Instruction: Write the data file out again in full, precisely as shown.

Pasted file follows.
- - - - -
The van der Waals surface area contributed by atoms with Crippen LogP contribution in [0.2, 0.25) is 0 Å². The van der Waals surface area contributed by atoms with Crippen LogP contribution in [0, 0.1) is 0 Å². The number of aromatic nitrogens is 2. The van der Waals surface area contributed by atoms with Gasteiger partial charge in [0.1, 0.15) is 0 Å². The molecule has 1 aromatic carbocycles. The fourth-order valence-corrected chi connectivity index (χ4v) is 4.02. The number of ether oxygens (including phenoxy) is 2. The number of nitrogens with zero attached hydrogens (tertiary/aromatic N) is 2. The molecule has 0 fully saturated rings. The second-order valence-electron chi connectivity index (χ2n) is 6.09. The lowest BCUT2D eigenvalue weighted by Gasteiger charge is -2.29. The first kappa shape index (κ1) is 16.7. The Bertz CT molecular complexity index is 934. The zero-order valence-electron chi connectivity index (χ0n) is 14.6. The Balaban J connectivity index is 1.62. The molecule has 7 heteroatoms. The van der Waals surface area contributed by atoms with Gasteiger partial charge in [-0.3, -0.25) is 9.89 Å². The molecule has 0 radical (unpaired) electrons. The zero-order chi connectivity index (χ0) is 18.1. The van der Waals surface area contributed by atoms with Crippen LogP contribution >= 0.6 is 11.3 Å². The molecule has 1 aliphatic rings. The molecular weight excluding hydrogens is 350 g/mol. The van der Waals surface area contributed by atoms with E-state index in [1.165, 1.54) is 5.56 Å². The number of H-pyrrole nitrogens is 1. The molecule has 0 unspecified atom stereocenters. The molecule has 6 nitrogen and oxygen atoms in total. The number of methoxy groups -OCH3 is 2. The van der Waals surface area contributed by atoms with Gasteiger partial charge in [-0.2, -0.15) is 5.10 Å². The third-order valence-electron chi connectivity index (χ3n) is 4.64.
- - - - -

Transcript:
The van der Waals surface area contributed by atoms with Crippen LogP contribution in [0.2, 0.25) is 0 Å². The van der Waals surface area contributed by atoms with Crippen LogP contribution in [0, 0.1) is 0 Å². The number of aromatic nitrogens is 2. The van der Waals surface area contributed by atoms with Gasteiger partial charge in [0.1, 0.15) is 0 Å². The molecule has 1 aromatic carbocycles. The fourth-order valence-corrected chi connectivity index (χ4v) is 4.02. The number of ether oxygens (including phenoxy) is 2. The number of nitrogens with zero attached hydrogens (tertiary/aromatic N) is 2. The molecule has 0 fully saturated rings. The second-order valence-electron chi connectivity index (χ2n) is 6.09. The lowest BCUT2D eigenvalue weighted by Gasteiger charge is -2.29. The first kappa shape index (κ1) is 16.7. The Bertz CT molecular complexity index is 934. The zero-order valence-electron chi connectivity index (χ0n) is 14.6. The Balaban J connectivity index is 1.62. The molecule has 7 heteroatoms. The van der Waals surface area contributed by atoms with Gasteiger partial charge in [-0.3, -0.25) is 9.89 Å². The molecule has 0 radical (unpaired) electrons. The zero-order chi connectivity index (χ0) is 18.1. The van der Waals surface area contributed by atoms with Crippen LogP contribution >= 0.6 is 11.3 Å². The molecule has 1 aliphatic rings. The molecular weight excluding hydrogens is 350 g/mol. The van der Waals surface area contributed by atoms with E-state index in [1.165, 1.54) is 5.56 Å². The number of H-pyrrole nitrogens is 1. The molecule has 0 unspecified atom stereocenters. The molecule has 6 nitrogen and oxygen atoms in total. The number of methoxy groups -OCH3 is 2. The van der Waals surface area contributed by atoms with Gasteiger partial charge in [-0.2, -0.15) is 5.10 Å². The third-order valence-electron chi connectivity index (χ3n) is 4.64.